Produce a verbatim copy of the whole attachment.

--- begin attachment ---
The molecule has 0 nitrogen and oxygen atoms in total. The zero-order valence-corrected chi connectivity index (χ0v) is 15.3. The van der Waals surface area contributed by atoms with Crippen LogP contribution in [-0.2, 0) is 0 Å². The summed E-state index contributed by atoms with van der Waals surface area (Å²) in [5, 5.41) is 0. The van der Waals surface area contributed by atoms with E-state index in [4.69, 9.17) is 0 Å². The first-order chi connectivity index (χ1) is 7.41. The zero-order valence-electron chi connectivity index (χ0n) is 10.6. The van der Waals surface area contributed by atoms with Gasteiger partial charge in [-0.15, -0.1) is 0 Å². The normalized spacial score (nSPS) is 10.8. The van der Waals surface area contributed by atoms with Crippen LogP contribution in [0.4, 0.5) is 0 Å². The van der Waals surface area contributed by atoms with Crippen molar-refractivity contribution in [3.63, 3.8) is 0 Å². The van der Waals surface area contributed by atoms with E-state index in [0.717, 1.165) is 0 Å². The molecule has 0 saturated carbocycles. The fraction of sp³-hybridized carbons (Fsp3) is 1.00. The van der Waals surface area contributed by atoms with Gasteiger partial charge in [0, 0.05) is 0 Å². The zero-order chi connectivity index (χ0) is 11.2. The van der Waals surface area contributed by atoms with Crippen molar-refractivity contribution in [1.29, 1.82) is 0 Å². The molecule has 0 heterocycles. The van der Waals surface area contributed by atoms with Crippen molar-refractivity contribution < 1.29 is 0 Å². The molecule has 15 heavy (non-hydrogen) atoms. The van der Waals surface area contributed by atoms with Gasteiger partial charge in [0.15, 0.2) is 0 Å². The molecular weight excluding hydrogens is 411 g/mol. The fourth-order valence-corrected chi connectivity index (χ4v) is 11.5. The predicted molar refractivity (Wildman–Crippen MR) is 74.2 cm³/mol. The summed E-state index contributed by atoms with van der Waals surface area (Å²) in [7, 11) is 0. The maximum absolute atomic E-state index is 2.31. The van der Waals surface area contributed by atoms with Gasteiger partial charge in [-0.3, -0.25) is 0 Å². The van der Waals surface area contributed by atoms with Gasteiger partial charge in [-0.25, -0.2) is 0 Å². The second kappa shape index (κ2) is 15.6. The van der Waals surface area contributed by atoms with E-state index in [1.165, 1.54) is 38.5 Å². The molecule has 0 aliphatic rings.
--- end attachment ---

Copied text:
The molecule has 0 nitrogen and oxygen atoms in total. The zero-order valence-corrected chi connectivity index (χ0v) is 15.3. The van der Waals surface area contributed by atoms with Crippen LogP contribution in [-0.2, 0) is 0 Å². The summed E-state index contributed by atoms with van der Waals surface area (Å²) in [5, 5.41) is 0. The van der Waals surface area contributed by atoms with E-state index in [4.69, 9.17) is 0 Å². The first-order chi connectivity index (χ1) is 7.41. The zero-order valence-electron chi connectivity index (χ0n) is 10.6. The van der Waals surface area contributed by atoms with Gasteiger partial charge in [-0.15, -0.1) is 0 Å². The normalized spacial score (nSPS) is 10.8. The van der Waals surface area contributed by atoms with Crippen LogP contribution in [0.4, 0.5) is 0 Å². The van der Waals surface area contributed by atoms with Crippen molar-refractivity contribution in [3.63, 3.8) is 0 Å². The van der Waals surface area contributed by atoms with E-state index in [0.717, 1.165) is 0 Å². The molecule has 0 saturated carbocycles. The fraction of sp³-hybridized carbons (Fsp3) is 1.00. The van der Waals surface area contributed by atoms with Gasteiger partial charge in [0, 0.05) is 0 Å². The zero-order chi connectivity index (χ0) is 11.2. The van der Waals surface area contributed by atoms with Crippen molar-refractivity contribution in [1.29, 1.82) is 0 Å². The molecule has 0 heterocycles. The van der Waals surface area contributed by atoms with Crippen molar-refractivity contribution < 1.29 is 0 Å². The molecule has 15 heavy (non-hydrogen) atoms. The van der Waals surface area contributed by atoms with Gasteiger partial charge in [0.15, 0.2) is 0 Å². The molecular weight excluding hydrogens is 411 g/mol. The fourth-order valence-corrected chi connectivity index (χ4v) is 11.5. The predicted molar refractivity (Wildman–Crippen MR) is 74.2 cm³/mol. The summed E-state index contributed by atoms with van der Waals surface area (Å²) in [7, 11) is 0. The maximum absolute atomic E-state index is 2.31. The van der Waals surface area contributed by atoms with Gasteiger partial charge in [-0.3, -0.25) is 0 Å². The van der Waals surface area contributed by atoms with Gasteiger partial charge in [-0.25, -0.2) is 0 Å². The second kappa shape index (κ2) is 15.6. The van der Waals surface area contributed by atoms with E-state index in [1.165, 1.54) is 38.5 Å². The molecule has 0 aliphatic rings.